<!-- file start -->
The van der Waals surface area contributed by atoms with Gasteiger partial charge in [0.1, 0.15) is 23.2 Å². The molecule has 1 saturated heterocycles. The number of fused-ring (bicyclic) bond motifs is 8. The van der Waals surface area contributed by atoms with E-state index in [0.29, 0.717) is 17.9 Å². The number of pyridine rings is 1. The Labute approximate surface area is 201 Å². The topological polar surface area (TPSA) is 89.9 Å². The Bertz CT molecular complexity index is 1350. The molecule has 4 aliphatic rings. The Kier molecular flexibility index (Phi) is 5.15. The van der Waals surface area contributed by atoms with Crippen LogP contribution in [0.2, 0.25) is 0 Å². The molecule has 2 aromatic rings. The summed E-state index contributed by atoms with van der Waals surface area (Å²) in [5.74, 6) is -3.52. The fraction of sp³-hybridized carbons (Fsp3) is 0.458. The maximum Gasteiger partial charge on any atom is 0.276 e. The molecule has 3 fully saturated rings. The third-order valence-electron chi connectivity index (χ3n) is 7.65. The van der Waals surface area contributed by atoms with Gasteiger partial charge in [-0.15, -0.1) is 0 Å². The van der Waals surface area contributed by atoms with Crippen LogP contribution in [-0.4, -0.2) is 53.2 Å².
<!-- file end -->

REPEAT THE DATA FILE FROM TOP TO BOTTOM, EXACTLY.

The van der Waals surface area contributed by atoms with Gasteiger partial charge in [0.1, 0.15) is 23.2 Å². The molecule has 1 saturated heterocycles. The number of fused-ring (bicyclic) bond motifs is 8. The van der Waals surface area contributed by atoms with E-state index in [0.29, 0.717) is 17.9 Å². The number of pyridine rings is 1. The Labute approximate surface area is 201 Å². The topological polar surface area (TPSA) is 89.9 Å². The Bertz CT molecular complexity index is 1350. The molecule has 4 aliphatic rings. The Kier molecular flexibility index (Phi) is 5.15. The van der Waals surface area contributed by atoms with Crippen LogP contribution in [0.2, 0.25) is 0 Å². The molecule has 2 aromatic rings. The summed E-state index contributed by atoms with van der Waals surface area (Å²) in [5.74, 6) is -3.52. The fraction of sp³-hybridized carbons (Fsp3) is 0.458. The maximum Gasteiger partial charge on any atom is 0.276 e. The molecule has 3 fully saturated rings. The third-order valence-electron chi connectivity index (χ3n) is 7.65. The van der Waals surface area contributed by atoms with Gasteiger partial charge in [-0.15, -0.1) is 0 Å². The van der Waals surface area contributed by atoms with Crippen LogP contribution in [-0.4, -0.2) is 53.2 Å².